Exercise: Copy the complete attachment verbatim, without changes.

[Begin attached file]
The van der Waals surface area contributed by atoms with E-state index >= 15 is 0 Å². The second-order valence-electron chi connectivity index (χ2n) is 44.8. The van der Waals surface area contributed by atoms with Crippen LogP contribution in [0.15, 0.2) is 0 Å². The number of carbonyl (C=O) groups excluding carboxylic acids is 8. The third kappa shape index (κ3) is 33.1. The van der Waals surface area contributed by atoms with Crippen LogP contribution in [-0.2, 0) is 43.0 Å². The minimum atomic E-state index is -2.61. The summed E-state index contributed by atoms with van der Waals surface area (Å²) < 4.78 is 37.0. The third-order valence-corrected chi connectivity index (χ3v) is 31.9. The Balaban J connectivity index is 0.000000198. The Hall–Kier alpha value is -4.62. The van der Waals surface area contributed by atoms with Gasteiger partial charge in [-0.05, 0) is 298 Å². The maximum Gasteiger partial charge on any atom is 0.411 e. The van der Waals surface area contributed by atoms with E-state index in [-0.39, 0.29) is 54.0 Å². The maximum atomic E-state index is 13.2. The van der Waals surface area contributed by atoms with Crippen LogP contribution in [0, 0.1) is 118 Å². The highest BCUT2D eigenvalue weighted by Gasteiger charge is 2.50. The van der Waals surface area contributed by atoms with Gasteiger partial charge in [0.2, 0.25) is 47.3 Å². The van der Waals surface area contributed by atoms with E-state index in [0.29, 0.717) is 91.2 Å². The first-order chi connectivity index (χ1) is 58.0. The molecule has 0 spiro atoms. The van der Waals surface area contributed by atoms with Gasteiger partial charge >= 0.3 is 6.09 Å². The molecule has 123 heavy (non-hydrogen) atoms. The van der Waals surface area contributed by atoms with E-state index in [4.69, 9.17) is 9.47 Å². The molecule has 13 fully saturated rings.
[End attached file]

The van der Waals surface area contributed by atoms with E-state index >= 15 is 0 Å². The second-order valence-electron chi connectivity index (χ2n) is 44.8. The van der Waals surface area contributed by atoms with Crippen LogP contribution in [0.15, 0.2) is 0 Å². The number of carbonyl (C=O) groups excluding carboxylic acids is 8. The third kappa shape index (κ3) is 33.1. The van der Waals surface area contributed by atoms with Crippen LogP contribution in [-0.2, 0) is 43.0 Å². The minimum atomic E-state index is -2.61. The summed E-state index contributed by atoms with van der Waals surface area (Å²) < 4.78 is 37.0. The third-order valence-corrected chi connectivity index (χ3v) is 31.9. The Balaban J connectivity index is 0.000000198. The Hall–Kier alpha value is -4.62. The van der Waals surface area contributed by atoms with Gasteiger partial charge in [-0.05, 0) is 298 Å². The maximum Gasteiger partial charge on any atom is 0.411 e. The van der Waals surface area contributed by atoms with E-state index in [-0.39, 0.29) is 54.0 Å². The maximum atomic E-state index is 13.2. The van der Waals surface area contributed by atoms with Crippen LogP contribution in [0, 0.1) is 118 Å². The highest BCUT2D eigenvalue weighted by Gasteiger charge is 2.50. The van der Waals surface area contributed by atoms with Gasteiger partial charge in [0.2, 0.25) is 47.3 Å². The van der Waals surface area contributed by atoms with E-state index in [0.29, 0.717) is 91.2 Å². The first-order chi connectivity index (χ1) is 58.0. The molecule has 0 spiro atoms. The van der Waals surface area contributed by atoms with Gasteiger partial charge >= 0.3 is 6.09 Å². The molecule has 123 heavy (non-hydrogen) atoms. The van der Waals surface area contributed by atoms with E-state index in [4.69, 9.17) is 9.47 Å². The molecule has 13 fully saturated rings.